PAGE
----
Bobby Storey funeral: Simon Byrne defends police actions and says he will not resign
SIMON Byrne has defended police actions around the funeral of Bobby Storey and said he will not resign.
First Minister Arlene Foster yesterday rang the chief constable to say his position was "untenable" after it emerged that engagement between police and funeral organisers was a factor in not bringing prosecutions.
Speaking to the BBC this morning, Simon Byrne said: the "ambiguity" of the coronavirus regulations is to blame for prosecutions not being brought against 24 people who were charged over their attendance at the funeral of the senior republican last year.
"At the end of the day the key issue that influenced the decision of the Public Prosecution Service was actually ambiguity around the laws that were in force at the time, not the actions of the police service," he said.
"It's been difficult policing Covid here, and indeed across the UK as you've seen, with trying to make sense of fast-paced law.
"We're quite clear that last year at the funeral we thought there were breaches of the health protection regulations and we policed the funeral, and then investigated it on that basis.
"Neither myself nor any of the officers that were involved in this planning operation or policing operation have done anything but follow national good practice."
Mr Byrne defended his officers' actions in liaising with organisers of the funeral of Bobby Storey ahead of the event last June.
"There was planning of the funeral after Mr Storey died, there was some contact between the senior officers that we had appointed to police the funeral, and that continued until right up until the day, that would be normal practice, and indeed we would have been criticised had we not spoken to the organisers at an event like this where we assumed there could well be large numbers of people," he told the Stephen Nolan Show.
"The critical thing to remember here that when you look at the findings from the director of public prosecutions, he is really clear that actually regardless of what we did or didn't do, which we still stand behind, was the fact that on the day the law was confusing and inconsistent, and that inhibited his ability to bring a prosecution."
Speaking yesterday, Mr Byrne said: "I stand behind the actions of the senior officers in the planning of this operation, it was entirely consistent with our training and good practice and indeed were I to go, it would undermine our future planning at any event like this because we're trained to engage and to encourage people's behaviour.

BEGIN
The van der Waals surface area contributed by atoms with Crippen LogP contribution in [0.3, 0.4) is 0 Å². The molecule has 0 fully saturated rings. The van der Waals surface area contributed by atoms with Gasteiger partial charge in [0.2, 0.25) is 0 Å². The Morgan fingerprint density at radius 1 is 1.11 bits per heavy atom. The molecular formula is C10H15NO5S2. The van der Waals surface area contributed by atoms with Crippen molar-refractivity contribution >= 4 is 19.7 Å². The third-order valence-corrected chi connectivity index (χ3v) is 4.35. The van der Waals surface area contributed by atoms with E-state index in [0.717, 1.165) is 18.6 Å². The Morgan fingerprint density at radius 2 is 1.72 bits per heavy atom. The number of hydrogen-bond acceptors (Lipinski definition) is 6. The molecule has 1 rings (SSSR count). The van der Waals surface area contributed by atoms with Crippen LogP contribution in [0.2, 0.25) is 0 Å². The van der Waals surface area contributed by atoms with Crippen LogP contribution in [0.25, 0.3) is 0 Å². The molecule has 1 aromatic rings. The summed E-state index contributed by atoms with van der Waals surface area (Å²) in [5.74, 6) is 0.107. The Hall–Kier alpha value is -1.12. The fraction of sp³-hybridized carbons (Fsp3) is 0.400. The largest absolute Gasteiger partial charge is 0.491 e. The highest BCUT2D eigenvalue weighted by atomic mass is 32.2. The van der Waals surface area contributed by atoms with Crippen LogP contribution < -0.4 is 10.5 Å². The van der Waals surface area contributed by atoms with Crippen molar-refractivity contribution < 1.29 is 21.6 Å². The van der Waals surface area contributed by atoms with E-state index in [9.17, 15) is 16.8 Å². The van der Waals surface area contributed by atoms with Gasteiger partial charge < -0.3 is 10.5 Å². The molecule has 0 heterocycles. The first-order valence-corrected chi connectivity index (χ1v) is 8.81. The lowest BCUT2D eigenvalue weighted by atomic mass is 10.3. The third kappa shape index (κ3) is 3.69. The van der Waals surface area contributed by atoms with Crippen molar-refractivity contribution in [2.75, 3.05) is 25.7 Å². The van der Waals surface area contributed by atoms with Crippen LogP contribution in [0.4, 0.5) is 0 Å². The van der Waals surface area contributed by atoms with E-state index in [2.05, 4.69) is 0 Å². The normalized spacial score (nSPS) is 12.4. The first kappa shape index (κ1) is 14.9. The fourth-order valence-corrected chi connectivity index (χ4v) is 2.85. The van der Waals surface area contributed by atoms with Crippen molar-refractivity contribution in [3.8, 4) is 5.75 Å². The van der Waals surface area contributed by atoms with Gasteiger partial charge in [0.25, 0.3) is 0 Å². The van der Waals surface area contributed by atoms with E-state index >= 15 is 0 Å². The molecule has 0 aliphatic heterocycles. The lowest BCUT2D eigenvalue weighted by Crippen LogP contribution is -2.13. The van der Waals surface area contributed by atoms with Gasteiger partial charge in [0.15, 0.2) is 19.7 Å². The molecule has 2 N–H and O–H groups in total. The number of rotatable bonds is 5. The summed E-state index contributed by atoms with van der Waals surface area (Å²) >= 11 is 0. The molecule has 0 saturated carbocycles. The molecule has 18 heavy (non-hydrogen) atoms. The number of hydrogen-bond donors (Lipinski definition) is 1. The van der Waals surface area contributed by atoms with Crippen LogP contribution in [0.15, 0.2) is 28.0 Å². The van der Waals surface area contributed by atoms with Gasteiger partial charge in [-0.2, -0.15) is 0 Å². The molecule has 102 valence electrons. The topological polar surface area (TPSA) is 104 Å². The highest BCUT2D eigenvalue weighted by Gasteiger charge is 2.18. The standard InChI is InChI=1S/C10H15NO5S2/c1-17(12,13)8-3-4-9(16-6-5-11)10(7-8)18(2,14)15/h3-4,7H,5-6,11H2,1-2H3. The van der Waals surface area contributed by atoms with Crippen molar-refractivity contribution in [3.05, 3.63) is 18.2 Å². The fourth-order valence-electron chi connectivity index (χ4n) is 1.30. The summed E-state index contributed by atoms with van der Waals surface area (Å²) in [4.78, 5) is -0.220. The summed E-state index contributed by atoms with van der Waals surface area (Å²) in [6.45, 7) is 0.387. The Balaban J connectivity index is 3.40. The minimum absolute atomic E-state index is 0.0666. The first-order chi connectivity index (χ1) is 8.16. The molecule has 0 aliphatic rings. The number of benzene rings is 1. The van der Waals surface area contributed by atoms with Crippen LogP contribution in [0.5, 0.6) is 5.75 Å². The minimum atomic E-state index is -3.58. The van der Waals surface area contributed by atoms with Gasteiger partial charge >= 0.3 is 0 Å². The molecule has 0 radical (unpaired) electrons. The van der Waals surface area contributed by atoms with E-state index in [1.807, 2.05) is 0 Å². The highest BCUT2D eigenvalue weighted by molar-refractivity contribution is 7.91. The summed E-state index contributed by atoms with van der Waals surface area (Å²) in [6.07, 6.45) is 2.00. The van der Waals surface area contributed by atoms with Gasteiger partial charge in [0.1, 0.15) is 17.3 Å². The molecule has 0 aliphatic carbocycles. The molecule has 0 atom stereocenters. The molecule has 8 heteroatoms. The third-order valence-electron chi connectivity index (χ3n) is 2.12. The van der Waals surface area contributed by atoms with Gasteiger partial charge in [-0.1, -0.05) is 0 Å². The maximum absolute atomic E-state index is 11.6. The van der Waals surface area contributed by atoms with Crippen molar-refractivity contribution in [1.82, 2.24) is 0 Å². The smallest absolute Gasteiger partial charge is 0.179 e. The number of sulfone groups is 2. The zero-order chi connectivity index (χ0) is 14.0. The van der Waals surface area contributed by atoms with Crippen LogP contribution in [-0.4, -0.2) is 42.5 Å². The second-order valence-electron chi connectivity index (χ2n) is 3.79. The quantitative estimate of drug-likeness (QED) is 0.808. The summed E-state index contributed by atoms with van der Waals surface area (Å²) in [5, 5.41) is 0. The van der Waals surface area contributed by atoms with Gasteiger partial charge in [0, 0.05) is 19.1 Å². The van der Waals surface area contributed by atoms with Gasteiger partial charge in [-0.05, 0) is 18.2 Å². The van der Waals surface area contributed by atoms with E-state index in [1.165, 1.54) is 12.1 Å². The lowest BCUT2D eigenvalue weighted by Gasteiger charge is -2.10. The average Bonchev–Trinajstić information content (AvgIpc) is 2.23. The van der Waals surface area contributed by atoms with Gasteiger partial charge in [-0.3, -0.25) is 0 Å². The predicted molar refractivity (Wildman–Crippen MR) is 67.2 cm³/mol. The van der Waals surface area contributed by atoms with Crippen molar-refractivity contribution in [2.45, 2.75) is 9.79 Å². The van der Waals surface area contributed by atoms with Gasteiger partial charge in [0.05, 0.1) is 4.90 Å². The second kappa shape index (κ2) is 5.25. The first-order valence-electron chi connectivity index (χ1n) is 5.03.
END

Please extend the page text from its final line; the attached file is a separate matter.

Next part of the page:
"We have to hear the voice of the unionist community but we're here to police impartially, we did that in the run up to the funeral, during the funeral and in the investigation."
Mr Byrne said the decision of the PPS "does not change our view that what happened last summer when large numbers of people chose not to stay at home at the height of a pandemic was unnecessary, irresponsible and insensitive".
"It was wrong," he said.
However, the PSNI chief insisted that using force to prevent the funeral was "never going to work" or "justified or proportionate".
Mr Byrne also said he wanted to make it clear that while police did engage with the organisers, no deals were done.
"We did not turn a blind eye," he said.
"Whilst we note that the PPS conclude that this tried and tested approach, entirely consistent with national police practice, could have afforded a reasonable excuse to prominent attendees, it is also clear that overall the prosecution outcome would not have been different even if our approach had been given the complexities in the regulations at the time."
Assistant Chief Constable Alan Todd said officers will examine the PPS report and learn any lessons.
"We have had the PPS and their lawyers being able to consider the regulations that were in force for three or four months and to give a very defined position on something we had to consider and plan for in two to three days," he said.
"So clearly there will be things come out of the PPS report today that we would build into our planning going forward for any future events and it would be wrong of me to say we wouldn't learn those lessons."
In a statement last night, the Policing Board said it "will have an opportunity to discuss and question the Chief Constable on the statement by the Public Prosecution Service on decisions on the Covid funeral files and the PSNI response at its accountability meeting on Thursday 1 April 2021.”